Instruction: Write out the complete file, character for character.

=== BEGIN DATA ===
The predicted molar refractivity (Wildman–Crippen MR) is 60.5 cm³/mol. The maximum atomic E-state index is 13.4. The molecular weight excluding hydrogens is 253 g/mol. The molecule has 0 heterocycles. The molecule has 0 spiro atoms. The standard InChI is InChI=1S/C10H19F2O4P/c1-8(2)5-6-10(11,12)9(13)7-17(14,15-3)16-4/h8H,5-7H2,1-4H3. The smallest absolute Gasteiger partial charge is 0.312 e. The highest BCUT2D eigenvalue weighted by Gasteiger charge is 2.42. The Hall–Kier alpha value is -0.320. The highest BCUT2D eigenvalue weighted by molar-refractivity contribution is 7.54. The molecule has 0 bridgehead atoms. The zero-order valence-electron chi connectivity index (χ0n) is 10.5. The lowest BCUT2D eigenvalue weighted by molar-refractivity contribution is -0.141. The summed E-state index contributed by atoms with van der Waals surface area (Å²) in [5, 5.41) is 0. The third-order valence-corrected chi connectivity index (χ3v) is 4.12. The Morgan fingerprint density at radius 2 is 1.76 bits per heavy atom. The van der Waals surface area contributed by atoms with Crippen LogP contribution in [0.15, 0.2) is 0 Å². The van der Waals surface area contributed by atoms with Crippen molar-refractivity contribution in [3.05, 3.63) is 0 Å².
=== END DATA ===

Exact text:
The predicted molar refractivity (Wildman–Crippen MR) is 60.5 cm³/mol. The maximum atomic E-state index is 13.4. The molecular weight excluding hydrogens is 253 g/mol. The molecule has 0 heterocycles. The molecule has 0 spiro atoms. The standard InChI is InChI=1S/C10H19F2O4P/c1-8(2)5-6-10(11,12)9(13)7-17(14,15-3)16-4/h8H,5-7H2,1-4H3. The smallest absolute Gasteiger partial charge is 0.312 e. The highest BCUT2D eigenvalue weighted by Gasteiger charge is 2.42. The Hall–Kier alpha value is -0.320. The highest BCUT2D eigenvalue weighted by molar-refractivity contribution is 7.54. The molecule has 0 bridgehead atoms. The zero-order valence-electron chi connectivity index (χ0n) is 10.5. The lowest BCUT2D eigenvalue weighted by molar-refractivity contribution is -0.141. The summed E-state index contributed by atoms with van der Waals surface area (Å²) in [5, 5.41) is 0. The third-order valence-corrected chi connectivity index (χ3v) is 4.12. The Morgan fingerprint density at radius 2 is 1.76 bits per heavy atom. The van der Waals surface area contributed by atoms with Crippen LogP contribution in [0.15, 0.2) is 0 Å². The van der Waals surface area contributed by atoms with Crippen molar-refractivity contribution in [3.05, 3.63) is 0 Å².